Browsing Posts tagged Office

March 27, 2014 – Microsoft has just announced that Office is available for the iPad – specifically, Word, Excel and PowerPoint. That’s right, you can get Office for the iPad at the App Store (for free)! This will give you the ability to view, read and present your Office files. For full editing functionality you will need to purchase Office as a subscription through Office 365. This will give you the added capability of installing Office on up to 5 of your devices!

According to Microsoft, “What makes these apps unique is that they strike just the right balance between being unmistakably Office and being designed for the iPad. If you use Office on a PC or Mac, the iPad apps feel very familiar, so you are comfortable and confident using these apps right away. The Ribbon layout and experience is familiar, with the most common commands under Home, and Chart commands automatically show up when you select a chart.”

“At the same time, these apps were created from the ground up for iPad. The large touch areas on the Ribbon and in overlay menus make it simple to create, edit and format documents using only touch. Resize and rotate objects like pictures with touch-friendly handles. When you hold and move the objects, text flows smoothly around them. No keyboard and mouse required. You can even use iPad features like voice dictation to draft a Word document or AirPlay® to project a presentation wirelessly on a TV screen.”

As if that weren’t enough, Office Mobile is available now for the iPhone and Android phones as well – for free!

And remember, you always have access to your up-to-date documents in OneDrive and OneDrive for Business.

So if you’re one of the many that have been waiting for Microsoft Office capability for the iPad, this is happy news indeed. Just head on over to the App Store and join the crowd!

I’m at the xChange event in Dallas this week, and Sunday watched the keynote presented by Microsoft.  Now keep in mind that I’ve got a long history of Microsoft presentations. I’ve probably owned over 100 t-shirts from Redmond, and have sat through thousands of PowerPoint slides.  I’ve drank the Kool Aid enough times so that I look like a cross between Microsoft Bob and the Kool Aid guy (nope, not pretty).  So Sunday was just another one.  In too many ways, it seems.

Spoiler alert:  Their products are actually pretty darn good.  That ain’t the problem.

The Microsoft presentation was two-fold.  Actually it was classic Microsoft.  First we’ll get a mid-level exec to get up and talk about what a big year it was (or will be), and how Microsoft’s commitment is to increase/decrease the good/bad thing about the desktop/server environment.  Then we’ll get a technical wonk to get up and demonstrate some aspects about the new stuff that used to get us going “ooh” and “aah.”  Then there’ll be a call to action, wrap up and life is good.  A fine presentation, demonstrating fine features.

Here’s the challenge.  There are two areas that Microsoft desperately wants to compete in.  Cloud services and tablets.  Software/services and hardware/platform.  And although Microsoft has made great strides in the first, there’s still a long way to go.  And let’s not talk about Windows tablets to date, shall we?  They would make the Zune look like…well, an iPad.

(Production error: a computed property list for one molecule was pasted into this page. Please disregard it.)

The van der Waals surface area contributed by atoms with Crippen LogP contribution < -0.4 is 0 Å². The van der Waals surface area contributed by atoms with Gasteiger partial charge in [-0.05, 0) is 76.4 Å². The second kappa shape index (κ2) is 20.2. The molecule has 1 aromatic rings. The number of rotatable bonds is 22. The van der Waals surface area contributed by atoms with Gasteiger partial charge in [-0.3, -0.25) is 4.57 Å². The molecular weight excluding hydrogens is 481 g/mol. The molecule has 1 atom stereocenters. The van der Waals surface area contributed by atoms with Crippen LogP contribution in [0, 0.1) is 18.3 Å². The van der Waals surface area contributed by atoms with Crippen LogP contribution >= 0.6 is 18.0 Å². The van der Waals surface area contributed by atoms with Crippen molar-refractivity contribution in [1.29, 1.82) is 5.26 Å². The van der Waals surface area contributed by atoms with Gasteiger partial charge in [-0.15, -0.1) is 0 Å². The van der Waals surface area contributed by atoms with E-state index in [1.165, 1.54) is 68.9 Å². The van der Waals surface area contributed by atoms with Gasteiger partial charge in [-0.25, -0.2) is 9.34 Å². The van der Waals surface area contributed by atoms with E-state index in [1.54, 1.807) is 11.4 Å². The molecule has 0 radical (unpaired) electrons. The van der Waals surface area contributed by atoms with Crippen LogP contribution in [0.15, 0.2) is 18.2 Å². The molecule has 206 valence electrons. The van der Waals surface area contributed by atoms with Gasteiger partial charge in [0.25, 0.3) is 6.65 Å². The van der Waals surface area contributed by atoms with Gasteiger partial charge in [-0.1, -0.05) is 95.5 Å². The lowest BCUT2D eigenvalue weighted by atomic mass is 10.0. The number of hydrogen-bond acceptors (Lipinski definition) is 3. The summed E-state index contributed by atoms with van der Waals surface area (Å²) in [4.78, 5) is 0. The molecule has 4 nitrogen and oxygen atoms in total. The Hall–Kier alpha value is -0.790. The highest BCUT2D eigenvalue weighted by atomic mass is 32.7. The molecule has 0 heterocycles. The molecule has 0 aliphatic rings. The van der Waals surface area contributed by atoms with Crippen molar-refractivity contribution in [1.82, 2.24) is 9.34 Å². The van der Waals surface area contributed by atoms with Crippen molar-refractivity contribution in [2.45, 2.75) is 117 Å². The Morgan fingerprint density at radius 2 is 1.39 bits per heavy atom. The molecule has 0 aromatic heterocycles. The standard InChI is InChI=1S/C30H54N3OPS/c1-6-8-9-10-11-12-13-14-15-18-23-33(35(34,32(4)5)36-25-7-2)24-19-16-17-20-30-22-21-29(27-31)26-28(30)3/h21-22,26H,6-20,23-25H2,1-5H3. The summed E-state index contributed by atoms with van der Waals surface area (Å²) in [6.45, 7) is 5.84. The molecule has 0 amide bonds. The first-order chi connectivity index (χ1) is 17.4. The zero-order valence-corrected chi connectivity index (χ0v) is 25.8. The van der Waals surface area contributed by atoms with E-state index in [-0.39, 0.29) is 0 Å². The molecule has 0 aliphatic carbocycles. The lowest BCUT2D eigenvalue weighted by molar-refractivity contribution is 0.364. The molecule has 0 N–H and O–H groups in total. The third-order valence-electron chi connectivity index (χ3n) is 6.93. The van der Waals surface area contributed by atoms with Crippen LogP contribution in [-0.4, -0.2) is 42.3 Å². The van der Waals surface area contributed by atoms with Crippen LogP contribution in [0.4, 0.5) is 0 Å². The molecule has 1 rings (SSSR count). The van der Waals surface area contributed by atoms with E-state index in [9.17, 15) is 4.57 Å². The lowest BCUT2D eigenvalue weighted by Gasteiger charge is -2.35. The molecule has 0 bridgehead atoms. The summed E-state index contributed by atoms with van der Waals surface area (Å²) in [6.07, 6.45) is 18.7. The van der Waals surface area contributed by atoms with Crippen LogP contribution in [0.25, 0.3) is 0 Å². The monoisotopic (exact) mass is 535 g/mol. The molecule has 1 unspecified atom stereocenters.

So, what’s Microsoft’s answer to these challenges?  A combination of technologies:

  • Windows 8, especially the versions for a full and limited featured table platform
  • Office 2013 (for, um…Office stuff)
  • SkyDrive (cloud storage)

Back to the presentation.  When the wonk demoed the products, he demonstrated primarily the core functionality of the products.  “Look at this new feature in PowerPoint.”  “See how the Outlook keeps the number of open windows to a minimum.”

Seriously?  Yes.  There are some nice new features in Office 2013.  There are nice new features in Windows 8.

But a lot of people, a large, large lot of people don’t care.  These are the people for whom XP and Office 2003 are “good enough.”  The people who got an iPad because “they’re really easy to use.”

People who just want to get their work done.

We’ve all heard end users say “I just use Word for letters and memos.”  So the spinning widget thingie feature that every new version of this stuff includes is really not all that critical.  But:

  • “I want to use Word (for the following examples, Word can be replaced by Excel, PowerPoint, etc) on my tablet.”
  • “I want to use Word on my laptop/desktop.”
  • “I want to access my Word documents that I changed on my tablet from my laptop.”
  • “I want to access my Word documents that I changed on my tablet from a desktop at the library.”
  • “I only want to learn one version of Windows.”
  • “I only want to learn one version of Word.”

You know what the answer is for all these questions and needs?  It’s “Okey-dokey.”  Or as Microsoft would say “The capability exists within the differing layers of application cross-functionality within the diverse and yet tangentially cohesive…zzzzzzzzzzzzzzzzzzzz”

And we’re not even touching the savings of singular platform from a support standpoint.

This is the cool stuff.  This is the discussion that Microsoft should be having, should be screaming at the public.  “Our tablets can be powerful enough that you won’t need a laptop or desktop.  Or they’ll be more limited, but priced to compete with iPads (and still have a derivative of Word).  And with some licensing (say Office 365), one software license will suffice for several devices.”